When compared to other sectors of the economy, the relatively brighter IT budget outlook in government may be short-lived, according to Gartner analysts. Gartner's CEO and Senior Executive Survey 2013 indicates that private-sector business leaders are poised to boost investments in e-commerce, mobile, cloud, social and other major technology categories. Despite this, Gartner projects a modest compound annual growth rate of 1.3 percent for IT spending in the government and education sectors through to the end of 2017, with increased spending for IT services, software and data centers. These increases are offset by reductions in internal technology services, devices and telecom services.
CIOs in government indicated that reducing overall business costs is now more important than reducing IT costs alone, which will permit government CIOs to accelerate enterprise-scale initiatives. The business and technology priorities of government CIOs are strongly aligned with their peers from all industries globally, with a few small differences.
For the third consecutive year, reducing enterprise costs ranks among the top three business priorities for government CIOs in 2013. In conjunction with the imperative to deliver operational results and the need to modernise IT applications and infrastructure, CIOs have affirmed the means by which IT can be used to transform government agency operations and their own bottom-line accountability to do so.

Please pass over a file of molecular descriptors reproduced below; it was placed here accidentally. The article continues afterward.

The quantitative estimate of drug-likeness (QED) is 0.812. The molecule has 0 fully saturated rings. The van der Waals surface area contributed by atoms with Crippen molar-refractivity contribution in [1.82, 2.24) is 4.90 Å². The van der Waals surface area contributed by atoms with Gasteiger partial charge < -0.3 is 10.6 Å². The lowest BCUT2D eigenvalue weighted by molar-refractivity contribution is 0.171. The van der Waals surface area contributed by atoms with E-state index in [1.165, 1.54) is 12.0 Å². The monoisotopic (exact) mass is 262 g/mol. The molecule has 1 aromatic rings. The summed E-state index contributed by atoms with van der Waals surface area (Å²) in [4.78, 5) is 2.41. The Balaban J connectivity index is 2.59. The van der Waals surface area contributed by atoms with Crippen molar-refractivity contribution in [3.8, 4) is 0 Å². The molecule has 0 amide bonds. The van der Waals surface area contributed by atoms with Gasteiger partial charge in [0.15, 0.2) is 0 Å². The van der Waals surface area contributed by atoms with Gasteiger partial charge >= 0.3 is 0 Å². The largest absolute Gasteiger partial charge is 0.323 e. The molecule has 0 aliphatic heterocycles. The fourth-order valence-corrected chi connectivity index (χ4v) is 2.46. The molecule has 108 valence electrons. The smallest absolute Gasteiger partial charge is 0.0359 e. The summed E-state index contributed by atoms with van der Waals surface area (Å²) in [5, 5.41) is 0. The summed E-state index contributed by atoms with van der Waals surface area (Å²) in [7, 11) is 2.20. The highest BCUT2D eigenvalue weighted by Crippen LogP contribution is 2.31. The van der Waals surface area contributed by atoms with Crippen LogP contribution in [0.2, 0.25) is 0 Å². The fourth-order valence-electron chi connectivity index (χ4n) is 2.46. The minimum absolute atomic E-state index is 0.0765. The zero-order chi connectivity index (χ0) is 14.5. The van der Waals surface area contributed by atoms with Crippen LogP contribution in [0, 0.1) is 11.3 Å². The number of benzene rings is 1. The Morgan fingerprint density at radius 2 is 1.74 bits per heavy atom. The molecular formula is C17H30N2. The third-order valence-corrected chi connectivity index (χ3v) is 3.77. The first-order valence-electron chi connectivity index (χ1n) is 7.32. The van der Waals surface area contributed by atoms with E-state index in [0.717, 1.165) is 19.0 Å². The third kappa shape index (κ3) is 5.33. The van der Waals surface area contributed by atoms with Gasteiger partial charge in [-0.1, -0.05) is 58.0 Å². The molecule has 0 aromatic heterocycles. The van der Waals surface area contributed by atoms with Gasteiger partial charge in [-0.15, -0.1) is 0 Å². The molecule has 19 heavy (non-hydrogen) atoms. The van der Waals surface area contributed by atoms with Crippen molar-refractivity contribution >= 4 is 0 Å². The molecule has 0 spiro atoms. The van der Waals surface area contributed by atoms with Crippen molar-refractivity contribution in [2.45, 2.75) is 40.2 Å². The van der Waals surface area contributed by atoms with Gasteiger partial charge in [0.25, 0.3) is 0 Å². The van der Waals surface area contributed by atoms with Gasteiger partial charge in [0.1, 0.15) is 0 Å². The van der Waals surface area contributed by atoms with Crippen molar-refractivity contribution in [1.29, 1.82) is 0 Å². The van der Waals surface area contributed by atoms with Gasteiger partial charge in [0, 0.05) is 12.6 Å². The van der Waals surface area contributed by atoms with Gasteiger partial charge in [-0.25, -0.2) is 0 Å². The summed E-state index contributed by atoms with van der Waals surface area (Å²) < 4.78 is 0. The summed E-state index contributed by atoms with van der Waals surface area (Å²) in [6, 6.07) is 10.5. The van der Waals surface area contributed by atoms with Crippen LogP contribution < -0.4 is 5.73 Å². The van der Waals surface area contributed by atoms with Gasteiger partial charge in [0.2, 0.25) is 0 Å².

The top three technology priorities in 2013 have all changed since 2012, with business intelligence and analytics moving from No. 5 to the top spot, followed by legacy modernization and IT management. By placing analytics and business intelligence at the top of the list, government CIOs are addressing government's need to proactively manage programs and services.
As part of the CIO agenda survey, strategic priorities are also investigated and ranked. Improving the government IT organization and workforce has moved to the No. 2 spot in 2013 from No. 9 in 2012, which shifts the responsibilities of CIOs and IT professionals away from most legacy technology services to underserved areas of business need.The CIO Agenda Survey also indicated that 76 percent of government CIOs have significant leadership responsibilities outside of IT, with only 24 percent having no responsibilities beyond IT. The average tenure of government CIOs is 3.8 years, compared to an average of 4.6 years across all industries.
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